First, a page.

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Which Mortgage Advisers

Call our mortgage advisers for independent advice

  • Free initial consultation with our impartial mortgage brokers
  • Helpful experts who don’t work for commission
  • Searching 1000s of mortgages to find the best deal for you
Call us free from a mobile or landline on
0800 316 4071

First time buyers

Get it right first time with
our fully impartial, expert advisers
to guide you

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Remortgaging

We search more than 11,000 deals,
and we'll tell you if you could get a better
rate by going direct to the lender

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Moving home

Our expert advisers make your move
less stressful by taking care of the
mortgage part for you

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Buy to let

You mean business and so do we,
count on us to find the best
buy to let deal for you

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Why choose Which? Mortgage Advisers

We’re completely impartial, and our advisers search thousands of deals to find one that’s right for you. We’ll also let you know, completely free of charge, if you could get a better rate by going direct to a lender rather than using our service.

Our mortgage advisers get paid salaries, not commission, so when they recommend a mortgage there’s no hidden agenda – just the best deal for you.

When you call you’ll speak directly to a qualified mortgage broker who will be with you from the first call right through to completion. We offer independent advice to make sure you get the best deal whether you’re a first time buyer, remortgaging, buying a new home or looking for a buy to let mortgage.

Watch our short video to find out more about the mortgage advice we offer and how we can help.

Mortgage calculators

Get an idea of how much you could borrow and what your repayments might be with our handy calculators.

How much can I borrow?

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Repayment calculator

Calculate your repayments

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Stamp Duty calculator

Work out how much stamp duty
you'd need to pay

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How we've helped

We think your service was excellent in every way – from the initial advice to the completion of the remortgage. There was no hassle whatsoever and we are very well pleased. We will certainly recommend your services to anyone we know who may be interested. Thank you very much.

Mr and Mrs Thwaites

We were very satisfied with the service and have recommended it to several friends as a result. Your advice was great – you took the time to explain everything clearly and carefully, which was very useful for someone who didn’t know much going into this.

Adam Cochrane

Thank you for your patience in helping us through the challenges of moving. You did a tremendous job. Thank you very much for helping in the expansion of our happiness.

Paul Robinson

What we charge

You won’t pay for your initial consultation. If you decide that you’d like us to help with your application, we’ll charge a fee of £499* to cover our administration costs.

This is paid in two parts:

1. A first instalment of £299 when we start. This fee is non-refundable and payable on application.

2. A second instalment of £200 once you complete your mortgage. If you’re a full Which? Member when you first get in touch,this is £100 (this does not include temporary or trial membership).

*These amounts are subject to change. These charges apply to each mortgage contract you enter into through us. Once you’ve spoken to an adviser and provided details on your specific requirements, we’ll confirm the exact fee to be paid and when it will be collected.

On most mortgage applications we receive a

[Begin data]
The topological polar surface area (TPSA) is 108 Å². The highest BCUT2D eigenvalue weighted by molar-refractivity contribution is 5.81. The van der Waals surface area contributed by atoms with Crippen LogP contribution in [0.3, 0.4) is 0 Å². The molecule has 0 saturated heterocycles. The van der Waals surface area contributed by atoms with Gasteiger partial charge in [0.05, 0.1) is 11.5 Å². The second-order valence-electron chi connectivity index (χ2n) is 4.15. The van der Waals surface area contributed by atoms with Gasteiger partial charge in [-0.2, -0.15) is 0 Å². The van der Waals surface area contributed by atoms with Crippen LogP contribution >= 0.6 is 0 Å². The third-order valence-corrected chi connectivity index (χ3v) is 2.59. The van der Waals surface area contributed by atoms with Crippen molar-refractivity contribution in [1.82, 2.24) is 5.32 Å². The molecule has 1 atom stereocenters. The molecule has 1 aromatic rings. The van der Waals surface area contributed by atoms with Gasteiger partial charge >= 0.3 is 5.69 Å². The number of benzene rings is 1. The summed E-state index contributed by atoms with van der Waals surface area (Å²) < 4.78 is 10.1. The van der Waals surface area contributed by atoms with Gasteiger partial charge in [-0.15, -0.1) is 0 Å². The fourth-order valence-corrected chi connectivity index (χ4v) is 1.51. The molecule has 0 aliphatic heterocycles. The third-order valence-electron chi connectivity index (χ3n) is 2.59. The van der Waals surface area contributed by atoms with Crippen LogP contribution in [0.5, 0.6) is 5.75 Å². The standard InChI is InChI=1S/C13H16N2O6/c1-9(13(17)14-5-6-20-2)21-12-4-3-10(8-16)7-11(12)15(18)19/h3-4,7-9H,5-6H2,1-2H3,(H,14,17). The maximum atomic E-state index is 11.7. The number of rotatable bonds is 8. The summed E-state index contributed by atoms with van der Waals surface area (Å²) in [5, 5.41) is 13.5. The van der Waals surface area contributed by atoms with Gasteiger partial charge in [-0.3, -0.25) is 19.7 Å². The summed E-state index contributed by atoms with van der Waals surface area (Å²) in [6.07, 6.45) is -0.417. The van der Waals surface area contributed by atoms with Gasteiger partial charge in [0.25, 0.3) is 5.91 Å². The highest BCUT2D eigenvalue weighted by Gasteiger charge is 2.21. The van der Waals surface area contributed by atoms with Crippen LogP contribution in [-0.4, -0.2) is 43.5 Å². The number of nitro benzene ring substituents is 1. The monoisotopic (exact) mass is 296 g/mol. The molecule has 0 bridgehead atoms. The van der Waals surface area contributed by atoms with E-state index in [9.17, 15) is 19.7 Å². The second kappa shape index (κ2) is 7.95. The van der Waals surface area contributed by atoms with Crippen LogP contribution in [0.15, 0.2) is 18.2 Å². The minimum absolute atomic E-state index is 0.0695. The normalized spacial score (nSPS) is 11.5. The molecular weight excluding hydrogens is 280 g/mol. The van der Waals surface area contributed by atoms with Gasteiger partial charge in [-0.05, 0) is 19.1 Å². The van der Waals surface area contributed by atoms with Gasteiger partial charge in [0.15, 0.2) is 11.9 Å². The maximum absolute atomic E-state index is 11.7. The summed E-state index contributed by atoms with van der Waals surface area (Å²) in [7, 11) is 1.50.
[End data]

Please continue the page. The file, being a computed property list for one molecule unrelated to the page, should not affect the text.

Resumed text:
commission fee from the lender on completion. This
is separate from our administration fee and is an
additional fee we receive.

FAQs

Find answers to some of our frequently asked questions such as what is a fixed rate mortgage and a tracker mortgage? You can also download our free Mortgage Guide which answers common queries like how much can I borrow and how do I get a mortgage?

View more Frequently Asked Questions

The Bank of England base rate has been reduced to 0.25%. This means some tracking rates may see a reduction in their rate of interest and monthly mortgage payments shortly. Not all borrowers on tracking rates will feel the benefit of this reduction as some tracking rates have floors on them meaning the rate will not go below a certain percentage.

As rates have already been historically low we might see a very minimal reduction to the cost of borrowing this time round if any at all. The reduction in the base rate may make short term tracking rates look very appealing to potential borrowers.

If you want to know more about how the base rate change may affect your mortgage – give our experts a call or request a callback and they can advise on the best option for your circumstances. 

The Bank of England base rate and mortgage interest rates are still at historic lows, and reports show mortgage lending is at its highest for 8 years.

If you want to know more about Brexit interest rates give our experts a call and they can advise on the best option for your circumstances. 

Reports suggest the housing market is still ‘business as usual’. Summer is always a quiet period for the housing market and things tend to get busier in September and October.

That said, if others decide to hold off selling their own properties, this will mean less competition in the market and the more demand for your home. It may be worth acting now if you’re worried about house prices falling over the next few months after Brexit.

Brexit could make things slightly easier for first-time buyers. Mortgage rates are already low, and could get lower. There are many competitive mortgage deals to be had. Some experts have predicted that house prices will drop too.

Homeowners might hold off selling until things have settled, this could stop any price drops that would otherwise have happened – it’s all about supply and demand.

If you’re a first time buyer and are still unsure of your options, give our experts a call and they can advise on the best option for your circumstances.

Indications so far suggest people are continuing to apply for mortgages and buy houses.

If you’re still unsure of your options give our experts a call and they can advise on the best option for your circumstances.